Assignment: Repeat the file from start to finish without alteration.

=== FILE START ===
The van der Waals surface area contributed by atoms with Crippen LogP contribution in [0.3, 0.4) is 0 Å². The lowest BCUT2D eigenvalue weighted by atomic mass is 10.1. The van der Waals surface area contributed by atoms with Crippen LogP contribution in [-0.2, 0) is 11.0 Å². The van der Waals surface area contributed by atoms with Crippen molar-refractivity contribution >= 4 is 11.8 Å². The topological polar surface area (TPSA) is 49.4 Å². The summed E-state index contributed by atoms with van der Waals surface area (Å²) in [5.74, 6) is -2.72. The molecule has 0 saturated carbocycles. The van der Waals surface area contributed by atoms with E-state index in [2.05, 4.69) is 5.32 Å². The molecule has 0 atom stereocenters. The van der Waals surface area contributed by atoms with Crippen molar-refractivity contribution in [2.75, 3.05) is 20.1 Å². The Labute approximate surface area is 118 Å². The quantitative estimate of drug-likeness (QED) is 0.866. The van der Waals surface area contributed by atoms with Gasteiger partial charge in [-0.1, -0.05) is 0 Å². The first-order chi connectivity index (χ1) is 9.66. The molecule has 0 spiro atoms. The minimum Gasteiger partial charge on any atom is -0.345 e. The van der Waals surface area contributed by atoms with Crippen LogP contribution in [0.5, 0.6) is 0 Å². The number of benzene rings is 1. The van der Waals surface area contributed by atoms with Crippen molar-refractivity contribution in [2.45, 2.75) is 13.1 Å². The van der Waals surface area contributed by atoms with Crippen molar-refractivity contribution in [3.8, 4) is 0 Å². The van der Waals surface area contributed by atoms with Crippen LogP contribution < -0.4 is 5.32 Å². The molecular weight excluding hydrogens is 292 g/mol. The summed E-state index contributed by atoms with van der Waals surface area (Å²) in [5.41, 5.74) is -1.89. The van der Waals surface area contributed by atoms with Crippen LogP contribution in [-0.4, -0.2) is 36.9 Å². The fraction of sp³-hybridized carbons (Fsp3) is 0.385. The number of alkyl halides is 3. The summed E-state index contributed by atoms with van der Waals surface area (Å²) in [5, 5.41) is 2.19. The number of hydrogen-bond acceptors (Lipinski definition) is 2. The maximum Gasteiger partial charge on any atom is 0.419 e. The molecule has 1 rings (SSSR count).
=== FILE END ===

The van der Waals surface area contributed by atoms with Crippen LogP contribution in [0.3, 0.4) is 0 Å². The lowest BCUT2D eigenvalue weighted by atomic mass is 10.1. The van der Waals surface area contributed by atoms with Crippen LogP contribution in [-0.2, 0) is 11.0 Å². The van der Waals surface area contributed by atoms with Crippen molar-refractivity contribution >= 4 is 11.8 Å². The topological polar surface area (TPSA) is 49.4 Å². The summed E-state index contributed by atoms with van der Waals surface area (Å²) in [5.74, 6) is -2.72. The molecule has 0 saturated carbocycles. The van der Waals surface area contributed by atoms with E-state index in [2.05, 4.69) is 5.32 Å². The molecule has 0 atom stereocenters. The van der Waals surface area contributed by atoms with Crippen molar-refractivity contribution in [2.75, 3.05) is 20.1 Å². The Labute approximate surface area is 118 Å². The quantitative estimate of drug-likeness (QED) is 0.866. The van der Waals surface area contributed by atoms with Gasteiger partial charge in [-0.1, -0.05) is 0 Å². The first-order chi connectivity index (χ1) is 9.66. The molecule has 0 spiro atoms. The minimum Gasteiger partial charge on any atom is -0.345 e. The van der Waals surface area contributed by atoms with Crippen LogP contribution in [0.5, 0.6) is 0 Å². The number of benzene rings is 1. The van der Waals surface area contributed by atoms with Crippen molar-refractivity contribution in [2.45, 2.75) is 13.1 Å². The van der Waals surface area contributed by atoms with Crippen molar-refractivity contribution in [3.8, 4) is 0 Å². The van der Waals surface area contributed by atoms with Crippen LogP contribution < -0.4 is 5.32 Å². The molecular weight excluding hydrogens is 292 g/mol. The summed E-state index contributed by atoms with van der Waals surface area (Å²) in [5.41, 5.74) is -1.89. The van der Waals surface area contributed by atoms with Crippen LogP contribution in [-0.4, -0.2) is 36.9 Å². The fraction of sp³-hybridized carbons (Fsp3) is 0.385. The number of alkyl halides is 3. The summed E-state index contributed by atoms with van der Waals surface area (Å²) in [5, 5.41) is 2.19. The number of hydrogen-bond acceptors (Lipinski definition) is 2. The maximum Gasteiger partial charge on any atom is 0.419 e. The molecule has 1 rings (SSSR count).